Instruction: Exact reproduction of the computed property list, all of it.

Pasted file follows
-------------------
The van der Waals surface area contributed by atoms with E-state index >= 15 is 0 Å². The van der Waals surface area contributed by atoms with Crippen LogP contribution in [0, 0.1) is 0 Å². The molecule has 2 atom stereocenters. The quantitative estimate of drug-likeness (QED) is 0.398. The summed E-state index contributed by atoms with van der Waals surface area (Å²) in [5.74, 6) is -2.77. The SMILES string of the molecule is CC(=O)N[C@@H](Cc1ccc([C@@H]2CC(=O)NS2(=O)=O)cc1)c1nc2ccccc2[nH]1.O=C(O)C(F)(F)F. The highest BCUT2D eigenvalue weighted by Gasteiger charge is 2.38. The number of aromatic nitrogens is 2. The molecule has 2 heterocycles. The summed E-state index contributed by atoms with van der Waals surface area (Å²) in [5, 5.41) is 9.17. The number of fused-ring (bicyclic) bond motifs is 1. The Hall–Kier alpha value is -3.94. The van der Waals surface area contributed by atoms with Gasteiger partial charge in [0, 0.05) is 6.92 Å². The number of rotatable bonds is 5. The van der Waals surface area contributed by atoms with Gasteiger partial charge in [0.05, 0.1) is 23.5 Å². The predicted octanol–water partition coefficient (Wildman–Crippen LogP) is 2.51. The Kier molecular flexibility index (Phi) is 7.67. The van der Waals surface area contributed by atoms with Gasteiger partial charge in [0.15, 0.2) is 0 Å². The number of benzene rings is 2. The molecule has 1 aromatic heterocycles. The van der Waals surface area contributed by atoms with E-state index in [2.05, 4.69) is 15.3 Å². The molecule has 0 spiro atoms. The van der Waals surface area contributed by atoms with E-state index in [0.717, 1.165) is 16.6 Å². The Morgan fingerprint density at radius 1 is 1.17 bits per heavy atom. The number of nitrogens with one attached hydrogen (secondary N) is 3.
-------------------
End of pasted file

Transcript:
The van der Waals surface area contributed by atoms with E-state index >= 15 is 0 Å². The van der Waals surface area contributed by atoms with Crippen LogP contribution in [0, 0.1) is 0 Å². The molecule has 2 atom stereocenters. The quantitative estimate of drug-likeness (QED) is 0.398. The summed E-state index contributed by atoms with van der Waals surface area (Å²) in [5.74, 6) is -2.77. The SMILES string of the molecule is CC(=O)N[C@@H](Cc1ccc([C@@H]2CC(=O)NS2(=O)=O)cc1)c1nc2ccccc2[nH]1.O=C(O)C(F)(F)F. The highest BCUT2D eigenvalue weighted by Gasteiger charge is 2.38. The number of aromatic nitrogens is 2. The molecule has 2 heterocycles. The summed E-state index contributed by atoms with van der Waals surface area (Å²) in [5, 5.41) is 9.17. The number of fused-ring (bicyclic) bond motifs is 1. The Hall–Kier alpha value is -3.94. The van der Waals surface area contributed by atoms with Gasteiger partial charge in [0, 0.05) is 6.92 Å². The number of rotatable bonds is 5. The van der Waals surface area contributed by atoms with Gasteiger partial charge in [0.05, 0.1) is 23.5 Å². The predicted octanol–water partition coefficient (Wildman–Crippen LogP) is 2.51. The Kier molecular flexibility index (Phi) is 7.67. The van der Waals surface area contributed by atoms with Gasteiger partial charge in [0.15, 0.2) is 0 Å². The number of benzene rings is 2. The molecule has 1 aromatic heterocycles. The van der Waals surface area contributed by atoms with E-state index in [2.05, 4.69) is 15.3 Å². The molecule has 0 spiro atoms. The van der Waals surface area contributed by atoms with E-state index in [0.717, 1.165) is 16.6 Å². The Morgan fingerprint density at radius 1 is 1.17 bits per heavy atom. The number of nitrogens with one attached hydrogen (secondary N) is 3.